Suzuki Audio Recordings

Did you know that in the Suzuki Method, listening is one of the most important pillars that students benefit from?

A good quality audio recording reference helps the students in the process of learning the repertoire.

Many different great violinists are featured in the “Suzuki Recordings”.

The last two violinists that are playing in the modern recordings are Hillary Hann (Violin Books 1 to 3) and Augustin Hadelich* (Violin Books 4-6) *Recently Announced.

Hillary Hann

Three-time Grammy Award-winning violinist Hilary Hahn matches expressive musicality and technical expertise with a diverse repertoire guided by artistic curiosity. Her barrier-breaking attitude towards classical music and her commitment to sharing her experiences with a global community have made her a fan favourite. Hahn is a prolific recording artist and commissioner of new works.

Augustin Hadelich

Augustin Hadelich is one of the great violinists of our time. From Bach to Brahms, from Bartók to Adès, he has mastered a wide-ranging and adventurous repertoire. He is often referred to by colleagues as a musician’s musician. Named Musical America’s 2018 “Instrumentalist of the Year,” he is consistently cited worldwide for his phenomenal technique, soulful approach, and insightful interpretations.


Shinichi Suzuki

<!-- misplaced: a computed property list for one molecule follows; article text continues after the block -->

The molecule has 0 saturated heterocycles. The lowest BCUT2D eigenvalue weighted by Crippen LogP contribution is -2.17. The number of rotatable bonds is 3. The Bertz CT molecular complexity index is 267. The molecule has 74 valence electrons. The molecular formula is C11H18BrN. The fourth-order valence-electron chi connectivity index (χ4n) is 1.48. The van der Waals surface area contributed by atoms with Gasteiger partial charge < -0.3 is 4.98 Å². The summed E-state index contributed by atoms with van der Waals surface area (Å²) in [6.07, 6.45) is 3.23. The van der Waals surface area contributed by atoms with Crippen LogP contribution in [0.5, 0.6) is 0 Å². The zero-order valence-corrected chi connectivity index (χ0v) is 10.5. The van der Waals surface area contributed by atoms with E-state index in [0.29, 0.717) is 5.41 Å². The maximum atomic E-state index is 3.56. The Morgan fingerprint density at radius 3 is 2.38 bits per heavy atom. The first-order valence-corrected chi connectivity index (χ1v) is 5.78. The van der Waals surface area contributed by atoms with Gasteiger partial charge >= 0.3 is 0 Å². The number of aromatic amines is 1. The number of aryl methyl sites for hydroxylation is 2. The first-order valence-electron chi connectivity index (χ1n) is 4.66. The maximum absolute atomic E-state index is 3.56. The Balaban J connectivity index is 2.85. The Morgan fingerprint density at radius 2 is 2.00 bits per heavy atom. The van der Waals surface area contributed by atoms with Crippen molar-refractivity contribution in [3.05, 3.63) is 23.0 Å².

Shinichi Suzuki was a violinist, educator, philosopher and humanitarian. Born in 1898, he studied violin in Japan for some years before going to Germany in the 1920s for further study. After the end of World War II, Dr. Suzuki devoted his life to the development of the method he calls Talent Education.


Koji Toyoda

Koji Toyoda was one of Shinichi Suzuki’s first students after he returned to Japan from studying in Germany.
Koji Toyoda was only three and a half years old at the time.
From 1962 to 1979, he was the concertmaster of the Berlin Radio-Philharmonic Orchestra.
From 1979 to 2000, he was a professor at Berlin’s Hochschule der Künste.
He was the first music director of the Kusatsu International Summer Music Academy and Festival, as well as the director of the Gunma Symphony Orchestra.
After Shinichi Suzuki died in 1998, he took over as President of the Talent Education Research Institute, also known as the Suzuki method.


David Cerone

From 1985 to 2008, David Cerone, Mus.D, Violin, was President of The Cleveland Institute of Music.
Born in Syracuse, New York, he began violin studies with his father before moving to Detroit at the age of eleven to study with Mischa Mischakoff, the NBC Symphony Orchestra’s concertmaster under Arturo Toscanini.
As a scholarship student, he studied with renowned pedagogue Ivan Galamian at the Juilliard School of Music and the Curtis Institute of Music.
In 1967, he made his New York recital debut at Town Hall.

David Nadien

Nadien, a native New Yorker, studied under Adolfo Betti, Ivan Galamian, D.C. Dounis, and Adolph Busch.
He made his solo debut at the age of 14 with the New York Philharmonic, where he later served as concertmaster from 1966 to 1970.
In 1970, he left for the more lucrative world of studio recording, where he achieved great success and worked with artists such as Frank Sinatra and Dean Martin.

You can find the official digital Suzuki Audio recordings at Alfred

Or if you are in Halifax you can buy your physical copy at the Long & McQuade store near to you.

Learn more about the Suzuki Method here

Let me know what you think!

See you soon!